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August 30th 2015

Thursday, September 3rd, 2015

The lift doors slid to be together, just before the man with briefcase could sneak a foot between them.

 ”Hello,” whispered the twenty-something girl with the unkempt shoulder-length hair that made her even more attractive.

 The object of her attention was a young man, overflowing with benign energy and a great smile to boot; he was busy tapping into his phone.

 The older gentleman toyed with his briefcase, uncertain if the chap had registered the greeting, for he was now standing next to him awaiting the lift.

 The girl hid in the blatantly made-up topic she was probing with her friend. Both young ladies were surreptitiously eyeing this Adonis descendent.

 As the lift doors parted, and the handsome one stepped in, the grey hair and suit couldn’t help but cough to draw the younger man’s eyes to the girls standing behind.

 Alas, he was too engrossed in his mobile screen to look up.

 The doors slid together.

Peace and love,


November 30th 2014

Saturday, November 29th, 2014

Filmwise: Writing and researching.

Like those muffins that have three quarters of their portion of chocolate chips concentrated in one tiny edge, leaving a vast expanse of naked cake, the nearest train carriage to me had the usual poor distribution of passengers, with the isles almost empty, while the landings by the doors were packed with eyes struggling to find the newspapers, Kindles and iPhones that the hands had attempted to stretch out.

The young woman with an orange supermarket plastic bag standing ahead of me in the queue cut through the web of reading materials and landed herself an enviable square foot in the isles. I followed her.

Looking at the steamed over glass panes, she proceeded to pull open a window. Everyone appeared to be grateful to her, though she and I seemed to wonder, “why didn’t they open it themselves?”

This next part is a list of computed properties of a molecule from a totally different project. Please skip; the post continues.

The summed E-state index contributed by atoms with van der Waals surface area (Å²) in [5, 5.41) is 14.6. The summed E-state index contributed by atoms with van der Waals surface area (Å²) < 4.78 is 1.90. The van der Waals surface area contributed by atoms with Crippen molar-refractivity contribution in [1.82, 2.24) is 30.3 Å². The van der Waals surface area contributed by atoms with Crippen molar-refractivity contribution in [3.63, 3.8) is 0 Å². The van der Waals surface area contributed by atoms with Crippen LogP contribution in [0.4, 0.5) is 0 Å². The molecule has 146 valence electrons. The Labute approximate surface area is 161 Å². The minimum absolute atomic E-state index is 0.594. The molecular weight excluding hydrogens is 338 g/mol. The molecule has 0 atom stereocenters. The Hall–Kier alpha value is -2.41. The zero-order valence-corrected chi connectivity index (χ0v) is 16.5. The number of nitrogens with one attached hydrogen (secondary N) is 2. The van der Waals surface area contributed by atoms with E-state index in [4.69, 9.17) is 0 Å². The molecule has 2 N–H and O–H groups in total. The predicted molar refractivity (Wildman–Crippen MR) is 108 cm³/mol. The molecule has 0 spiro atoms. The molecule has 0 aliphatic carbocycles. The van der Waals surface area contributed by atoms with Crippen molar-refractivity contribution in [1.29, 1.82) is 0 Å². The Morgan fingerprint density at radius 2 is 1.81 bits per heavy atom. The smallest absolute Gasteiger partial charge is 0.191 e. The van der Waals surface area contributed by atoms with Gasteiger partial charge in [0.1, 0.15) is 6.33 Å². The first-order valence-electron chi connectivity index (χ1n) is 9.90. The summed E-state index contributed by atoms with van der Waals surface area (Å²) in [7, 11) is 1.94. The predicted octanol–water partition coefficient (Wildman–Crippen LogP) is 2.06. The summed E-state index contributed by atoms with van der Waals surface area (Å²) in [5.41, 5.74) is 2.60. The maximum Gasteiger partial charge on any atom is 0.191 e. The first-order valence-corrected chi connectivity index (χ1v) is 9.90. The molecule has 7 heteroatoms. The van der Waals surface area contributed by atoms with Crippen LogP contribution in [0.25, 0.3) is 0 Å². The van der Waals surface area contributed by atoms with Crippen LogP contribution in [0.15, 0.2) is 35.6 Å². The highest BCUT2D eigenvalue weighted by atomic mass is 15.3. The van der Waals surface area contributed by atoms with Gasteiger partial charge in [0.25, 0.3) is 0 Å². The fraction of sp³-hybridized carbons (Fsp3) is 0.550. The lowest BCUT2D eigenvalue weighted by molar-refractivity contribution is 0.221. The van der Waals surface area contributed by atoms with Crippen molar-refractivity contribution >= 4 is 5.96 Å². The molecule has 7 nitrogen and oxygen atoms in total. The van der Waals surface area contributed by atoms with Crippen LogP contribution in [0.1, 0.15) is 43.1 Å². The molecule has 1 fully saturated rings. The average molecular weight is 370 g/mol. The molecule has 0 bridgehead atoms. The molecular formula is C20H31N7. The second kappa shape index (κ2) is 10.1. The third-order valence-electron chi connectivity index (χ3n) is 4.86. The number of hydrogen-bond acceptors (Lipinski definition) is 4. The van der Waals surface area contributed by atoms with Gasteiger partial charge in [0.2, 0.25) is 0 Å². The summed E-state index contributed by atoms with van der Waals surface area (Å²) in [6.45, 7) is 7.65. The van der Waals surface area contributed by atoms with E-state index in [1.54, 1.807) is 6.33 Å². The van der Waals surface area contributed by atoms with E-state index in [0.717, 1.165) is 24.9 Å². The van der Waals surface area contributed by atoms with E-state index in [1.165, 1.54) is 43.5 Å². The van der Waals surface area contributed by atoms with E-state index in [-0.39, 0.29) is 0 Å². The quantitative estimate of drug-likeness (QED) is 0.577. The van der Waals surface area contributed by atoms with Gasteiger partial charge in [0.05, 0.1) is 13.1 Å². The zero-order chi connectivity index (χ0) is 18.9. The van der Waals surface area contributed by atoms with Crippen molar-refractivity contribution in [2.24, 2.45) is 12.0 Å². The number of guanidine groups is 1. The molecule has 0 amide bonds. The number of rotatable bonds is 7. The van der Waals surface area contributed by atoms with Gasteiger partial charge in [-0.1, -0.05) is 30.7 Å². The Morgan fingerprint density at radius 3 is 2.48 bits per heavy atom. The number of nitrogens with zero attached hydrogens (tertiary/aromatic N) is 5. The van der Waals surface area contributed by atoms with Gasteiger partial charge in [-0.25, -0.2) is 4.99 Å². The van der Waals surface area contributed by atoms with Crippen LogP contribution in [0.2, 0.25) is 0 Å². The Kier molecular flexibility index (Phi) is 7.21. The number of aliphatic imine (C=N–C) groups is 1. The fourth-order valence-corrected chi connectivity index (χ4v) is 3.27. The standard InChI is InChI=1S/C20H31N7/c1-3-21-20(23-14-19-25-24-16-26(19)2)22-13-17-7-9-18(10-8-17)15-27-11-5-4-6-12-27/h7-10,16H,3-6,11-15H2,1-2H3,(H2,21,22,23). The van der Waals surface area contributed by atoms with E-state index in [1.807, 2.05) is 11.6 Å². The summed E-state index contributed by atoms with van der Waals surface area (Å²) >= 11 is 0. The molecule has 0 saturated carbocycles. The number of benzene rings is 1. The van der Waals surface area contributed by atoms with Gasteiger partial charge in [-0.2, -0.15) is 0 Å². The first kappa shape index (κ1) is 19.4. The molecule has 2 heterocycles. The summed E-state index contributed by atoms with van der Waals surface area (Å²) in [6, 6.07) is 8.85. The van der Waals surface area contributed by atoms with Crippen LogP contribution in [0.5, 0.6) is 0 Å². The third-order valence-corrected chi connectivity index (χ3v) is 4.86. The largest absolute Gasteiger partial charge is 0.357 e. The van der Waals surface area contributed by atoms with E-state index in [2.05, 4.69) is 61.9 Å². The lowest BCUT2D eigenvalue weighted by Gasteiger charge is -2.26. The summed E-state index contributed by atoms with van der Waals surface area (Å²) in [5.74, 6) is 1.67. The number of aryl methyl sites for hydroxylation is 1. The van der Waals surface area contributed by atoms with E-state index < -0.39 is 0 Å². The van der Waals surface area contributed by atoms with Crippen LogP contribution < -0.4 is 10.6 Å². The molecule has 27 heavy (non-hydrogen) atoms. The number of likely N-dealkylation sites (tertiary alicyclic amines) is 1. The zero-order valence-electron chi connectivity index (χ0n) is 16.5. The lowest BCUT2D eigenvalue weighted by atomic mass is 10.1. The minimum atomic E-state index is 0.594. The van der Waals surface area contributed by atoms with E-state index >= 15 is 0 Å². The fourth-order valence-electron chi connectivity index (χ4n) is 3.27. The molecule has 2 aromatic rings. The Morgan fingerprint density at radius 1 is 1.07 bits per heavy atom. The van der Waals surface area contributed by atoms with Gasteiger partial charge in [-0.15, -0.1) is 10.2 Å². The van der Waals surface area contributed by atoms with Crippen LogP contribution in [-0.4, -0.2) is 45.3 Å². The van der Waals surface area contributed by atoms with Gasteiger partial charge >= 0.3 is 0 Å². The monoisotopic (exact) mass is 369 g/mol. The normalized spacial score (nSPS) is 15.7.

As the train neared her destination, she began to get ready to weave her way through the blockage by the door, only for her shopping bag to get tangled in some sharp object, perhaps a fellow passenger’s umbrella, and for the contents to slide onto the floor.

With her face going slightly red by the effort of picking the items, for I couldn’t help out in view of the crowded carriage, she managed to collect all her shopping bar a particularly large cucumber. “That’ll be full of liquid and not much taste,” I thought to myself.

With no more space in her handbag, like a book or a cane that teachers used to carry, she placed the vegetable under her arm and stepped out at her stop.

Peace and love,


November 23rd 2014

Sunday, November 23rd, 2014

Filmwise: writing.

“At least open the window and say something to me; it’s ‘expletive’ to get me all the way down here and do this!” He shouted from the street.

The lad was in his late twenties, in a well-worn dark tracksuit, ginger hair, unshaven, and somewhat too convincing in his anger.

The raised voice and distressed body language appeared more for the benefit of us passers-by rather than the occupants of the  flats above. For soon he was stopping members of the public and asking for money.

“Well, he’s clearly delusional,” decided the lady in the soups and tinned food isle. “I am not going to say anything, and just let him be there until someone can spare the time to travel to the country,” she continued on the phone.

I opted for the 3 for 2 offer.

At the check-out, the young lady blinged me a gold-tooth smile. “We close at nine; not long to go!”

My small shopping basket seemed a welcome sight, and our conversation on evening and night shifts, on which we compared notes from our respective experiences, could’ve been one of the more memorable chats I had that day, had a customer not rocked up with two members of staff and a giant trolley in tow.

“105 of the Russian stuff, and 155 of the _ (spirits brand).”

The gentleman was clearly not epically parched to account for this lake of Russian and Scottish intoxication. Going by his sensible and modest attire, manner of speaking and good energy, I saw him more of a moderate drinker – one who would enjoy a glass or two on special occasions.